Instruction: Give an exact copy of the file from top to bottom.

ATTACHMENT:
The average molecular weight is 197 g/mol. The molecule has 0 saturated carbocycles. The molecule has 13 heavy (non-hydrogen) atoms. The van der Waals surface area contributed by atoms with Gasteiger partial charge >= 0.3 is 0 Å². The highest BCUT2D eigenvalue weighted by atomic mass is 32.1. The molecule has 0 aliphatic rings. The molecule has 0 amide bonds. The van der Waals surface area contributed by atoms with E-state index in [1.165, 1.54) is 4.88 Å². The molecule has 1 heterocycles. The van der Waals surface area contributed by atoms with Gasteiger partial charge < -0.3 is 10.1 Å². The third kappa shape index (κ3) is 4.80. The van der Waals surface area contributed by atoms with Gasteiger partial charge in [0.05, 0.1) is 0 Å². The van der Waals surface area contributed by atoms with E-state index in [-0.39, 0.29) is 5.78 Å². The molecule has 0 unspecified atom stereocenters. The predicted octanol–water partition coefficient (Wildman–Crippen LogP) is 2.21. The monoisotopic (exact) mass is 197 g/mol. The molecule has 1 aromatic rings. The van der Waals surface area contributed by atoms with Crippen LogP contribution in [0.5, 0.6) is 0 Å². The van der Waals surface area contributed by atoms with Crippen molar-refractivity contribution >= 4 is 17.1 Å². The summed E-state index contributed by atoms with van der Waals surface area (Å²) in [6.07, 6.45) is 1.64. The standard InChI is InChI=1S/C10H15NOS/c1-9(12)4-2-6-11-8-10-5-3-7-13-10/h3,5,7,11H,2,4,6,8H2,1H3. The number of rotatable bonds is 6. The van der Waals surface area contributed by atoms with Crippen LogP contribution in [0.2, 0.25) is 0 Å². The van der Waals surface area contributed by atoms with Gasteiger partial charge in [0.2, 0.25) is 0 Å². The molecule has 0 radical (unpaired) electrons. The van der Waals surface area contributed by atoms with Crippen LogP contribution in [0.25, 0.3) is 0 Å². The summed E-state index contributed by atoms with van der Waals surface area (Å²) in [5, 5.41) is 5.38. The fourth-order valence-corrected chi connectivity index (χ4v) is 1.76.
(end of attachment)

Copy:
The average molecular weight is 197 g/mol. The molecule has 0 saturated carbocycles. The molecule has 13 heavy (non-hydrogen) atoms. The van der Waals surface area contributed by atoms with Gasteiger partial charge >= 0.3 is 0 Å². The highest BCUT2D eigenvalue weighted by atomic mass is 32.1. The molecule has 0 aliphatic rings. The molecule has 0 amide bonds. The van der Waals surface area contributed by atoms with E-state index in [1.165, 1.54) is 4.88 Å². The molecule has 1 heterocycles. The van der Waals surface area contributed by atoms with Gasteiger partial charge < -0.3 is 10.1 Å². The third kappa shape index (κ3) is 4.80. The van der Waals surface area contributed by atoms with Gasteiger partial charge in [0.05, 0.1) is 0 Å². The van der Waals surface area contributed by atoms with E-state index in [-0.39, 0.29) is 5.78 Å². The molecule has 0 unspecified atom stereocenters. The predicted octanol–water partition coefficient (Wildman–Crippen LogP) is 2.21. The monoisotopic (exact) mass is 197 g/mol. The molecule has 1 aromatic rings. The van der Waals surface area contributed by atoms with Crippen LogP contribution in [0.5, 0.6) is 0 Å². The van der Waals surface area contributed by atoms with Crippen molar-refractivity contribution >= 4 is 17.1 Å². The summed E-state index contributed by atoms with van der Waals surface area (Å²) in [6.07, 6.45) is 1.64. The standard InChI is InChI=1S/C10H15NOS/c1-9(12)4-2-6-11-8-10-5-3-7-13-10/h3,5,7,11H,2,4,6,8H2,1H3. The number of rotatable bonds is 6. The van der Waals surface area contributed by atoms with Crippen LogP contribution in [0.2, 0.25) is 0 Å². The van der Waals surface area contributed by atoms with Gasteiger partial charge in [0.2, 0.25) is 0 Å². The molecule has 0 radical (unpaired) electrons. The van der Waals surface area contributed by atoms with Crippen LogP contribution in [0.25, 0.3) is 0 Å². The summed E-state index contributed by atoms with van der Waals surface area (Å²) in [5, 5.41) is 5.38. The fourth-order valence-corrected chi connectivity index (χ4v) is 1.76.